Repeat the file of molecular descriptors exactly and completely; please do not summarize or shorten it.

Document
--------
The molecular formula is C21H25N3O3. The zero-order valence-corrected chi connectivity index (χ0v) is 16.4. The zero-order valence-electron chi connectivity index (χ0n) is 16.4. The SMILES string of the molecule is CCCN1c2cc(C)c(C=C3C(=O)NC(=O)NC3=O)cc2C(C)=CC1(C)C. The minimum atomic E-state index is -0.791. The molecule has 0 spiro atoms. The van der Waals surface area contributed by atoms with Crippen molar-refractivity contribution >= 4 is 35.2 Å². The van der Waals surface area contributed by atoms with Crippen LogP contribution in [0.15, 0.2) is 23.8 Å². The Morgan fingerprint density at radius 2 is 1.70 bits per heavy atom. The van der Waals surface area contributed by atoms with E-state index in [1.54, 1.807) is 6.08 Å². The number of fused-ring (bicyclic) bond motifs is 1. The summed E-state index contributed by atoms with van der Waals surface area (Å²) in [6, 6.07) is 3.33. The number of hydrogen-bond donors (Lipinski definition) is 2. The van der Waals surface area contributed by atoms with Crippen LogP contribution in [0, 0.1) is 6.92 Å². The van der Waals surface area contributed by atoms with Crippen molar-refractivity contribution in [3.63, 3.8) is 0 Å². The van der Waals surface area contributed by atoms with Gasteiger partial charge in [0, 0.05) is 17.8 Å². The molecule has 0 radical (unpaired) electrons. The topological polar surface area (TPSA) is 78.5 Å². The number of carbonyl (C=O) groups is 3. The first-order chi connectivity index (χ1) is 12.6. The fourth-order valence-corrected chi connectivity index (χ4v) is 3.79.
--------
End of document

The molecular formula is C21H25N3O3. The zero-order valence-corrected chi connectivity index (χ0v) is 16.4. The zero-order valence-electron chi connectivity index (χ0n) is 16.4. The SMILES string of the molecule is CCCN1c2cc(C)c(C=C3C(=O)NC(=O)NC3=O)cc2C(C)=CC1(C)C. The minimum atomic E-state index is -0.791. The molecule has 0 spiro atoms. The van der Waals surface area contributed by atoms with Crippen molar-refractivity contribution >= 4 is 35.2 Å². The van der Waals surface area contributed by atoms with Crippen LogP contribution in [0.15, 0.2) is 23.8 Å². The Morgan fingerprint density at radius 2 is 1.70 bits per heavy atom. The van der Waals surface area contributed by atoms with E-state index in [1.54, 1.807) is 6.08 Å². The number of fused-ring (bicyclic) bond motifs is 1. The summed E-state index contributed by atoms with van der Waals surface area (Å²) in [6, 6.07) is 3.33. The number of hydrogen-bond donors (Lipinski definition) is 2. The van der Waals surface area contributed by atoms with Crippen LogP contribution in [0, 0.1) is 6.92 Å². The van der Waals surface area contributed by atoms with Crippen molar-refractivity contribution in [3.63, 3.8) is 0 Å². The van der Waals surface area contributed by atoms with Gasteiger partial charge in [0, 0.05) is 17.8 Å². The molecule has 0 radical (unpaired) electrons. The topological polar surface area (TPSA) is 78.5 Å². The number of carbonyl (C=O) groups is 3. The first-order chi connectivity index (χ1) is 12.6. The fourth-order valence-corrected chi connectivity index (χ4v) is 3.79.